"Kenny's advantage was that he threw tight spirals," said Fouts, who said that throwing that day was like "throwing a shoebox in the wind." 

"I didn't always throw spirals," Fouts said. "In my mind, that was the biggest part of us losing the game." 

4. Patriots 37, Chiefs 31 (2018)

Brady's ninth AFC championship game win came at the expense of Patrick Mahomes, who this Sunday will look to lead the Chiefs to their second consecutive conference title. The Chiefs' AFC championship tally would already be at two if not for Brady, who led the Patriots' offense on a 13-play, 75-yard drive in overtime that was capped off by Rex Burkhead's two-yard touchdown run. 

Moments earlier, Brady had been bailed out by Dee Ford, who was ruled offsides on the play that saw Brady throw an interception to Charvarius Ward. On the ensuing play, Brady found his longtime partner in crime, Rob Gronkowski, open for a 25-yard gain. The completion set up the Patriots' go-ahead touchdown, which was countered by Harrison Butker's game-tying field goal with 11 seconds left in regulation.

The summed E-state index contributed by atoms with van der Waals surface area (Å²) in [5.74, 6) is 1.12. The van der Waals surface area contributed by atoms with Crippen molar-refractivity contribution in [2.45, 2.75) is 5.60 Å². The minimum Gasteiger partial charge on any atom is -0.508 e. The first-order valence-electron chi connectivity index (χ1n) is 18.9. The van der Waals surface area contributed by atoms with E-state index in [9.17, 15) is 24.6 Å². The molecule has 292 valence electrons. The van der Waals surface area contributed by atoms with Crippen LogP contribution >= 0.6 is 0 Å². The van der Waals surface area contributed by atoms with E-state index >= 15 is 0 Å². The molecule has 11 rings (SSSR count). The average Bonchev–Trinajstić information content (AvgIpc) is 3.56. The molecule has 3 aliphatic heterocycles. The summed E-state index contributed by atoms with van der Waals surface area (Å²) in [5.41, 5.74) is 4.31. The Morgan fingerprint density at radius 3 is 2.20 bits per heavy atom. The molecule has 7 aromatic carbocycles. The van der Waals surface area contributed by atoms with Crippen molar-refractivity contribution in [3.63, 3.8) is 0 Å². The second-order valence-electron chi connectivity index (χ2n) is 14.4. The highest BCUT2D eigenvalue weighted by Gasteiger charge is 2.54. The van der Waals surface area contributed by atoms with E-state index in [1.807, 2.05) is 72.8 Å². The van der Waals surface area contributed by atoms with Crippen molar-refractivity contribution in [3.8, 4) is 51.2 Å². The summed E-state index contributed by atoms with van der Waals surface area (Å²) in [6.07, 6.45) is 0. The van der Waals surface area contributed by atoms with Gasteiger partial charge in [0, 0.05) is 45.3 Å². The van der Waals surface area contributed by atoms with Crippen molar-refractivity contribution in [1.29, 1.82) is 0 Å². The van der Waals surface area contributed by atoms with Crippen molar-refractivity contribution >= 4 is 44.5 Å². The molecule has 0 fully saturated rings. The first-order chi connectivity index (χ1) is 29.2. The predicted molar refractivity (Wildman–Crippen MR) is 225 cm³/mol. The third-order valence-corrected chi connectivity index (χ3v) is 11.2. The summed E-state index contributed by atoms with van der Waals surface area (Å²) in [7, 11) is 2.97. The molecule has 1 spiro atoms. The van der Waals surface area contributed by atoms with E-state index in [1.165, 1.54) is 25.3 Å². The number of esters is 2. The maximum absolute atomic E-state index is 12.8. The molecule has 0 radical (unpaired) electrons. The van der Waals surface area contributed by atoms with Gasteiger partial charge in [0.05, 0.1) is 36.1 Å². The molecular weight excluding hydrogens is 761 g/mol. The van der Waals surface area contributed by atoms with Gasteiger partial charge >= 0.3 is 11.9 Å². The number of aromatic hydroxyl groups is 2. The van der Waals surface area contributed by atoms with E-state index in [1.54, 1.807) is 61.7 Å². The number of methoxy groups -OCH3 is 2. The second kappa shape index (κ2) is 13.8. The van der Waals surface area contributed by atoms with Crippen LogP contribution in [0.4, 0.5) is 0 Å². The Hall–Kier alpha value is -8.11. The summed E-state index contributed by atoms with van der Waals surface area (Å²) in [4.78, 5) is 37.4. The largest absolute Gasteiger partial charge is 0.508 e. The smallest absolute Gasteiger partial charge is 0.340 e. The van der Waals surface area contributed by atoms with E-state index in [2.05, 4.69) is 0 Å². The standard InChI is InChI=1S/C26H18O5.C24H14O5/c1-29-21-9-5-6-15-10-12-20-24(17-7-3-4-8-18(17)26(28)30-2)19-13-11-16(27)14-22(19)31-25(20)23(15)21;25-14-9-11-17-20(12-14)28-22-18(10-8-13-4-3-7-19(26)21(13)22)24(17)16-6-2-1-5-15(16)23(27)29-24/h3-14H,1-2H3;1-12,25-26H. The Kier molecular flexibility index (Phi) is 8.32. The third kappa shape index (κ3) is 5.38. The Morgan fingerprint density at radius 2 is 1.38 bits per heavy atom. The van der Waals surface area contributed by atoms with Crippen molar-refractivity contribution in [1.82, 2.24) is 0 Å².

Brady eschewed his running game for most of the Patriots' game-winning overtime drive. He threw eight consecutive passes, the final one a 15-yard completion to Gronkowski. The completion set up Burkhead's second touchdown of the night, as the Patriots left Arrowhead Stadium with their fourth AFC title over a five-year span. Brady's performance overshadowed Mahomes, who threw three touchdown passes in his AFC championship game debut. 

3. Broncos 38, Browns 33 (1987)

After a heartbreaking AFC title game loss to the Broncos the previous year (more on that later), the Browns were trying to play the role of spoiler late in the rematch. Cleveland's comeback was spearheaded by quarterback Bernie Kosar and running back Earnest Byner. On their final drive, the Browns appeared to be on the verge of tying the game after driving inside the Broncos' 10-yard-line.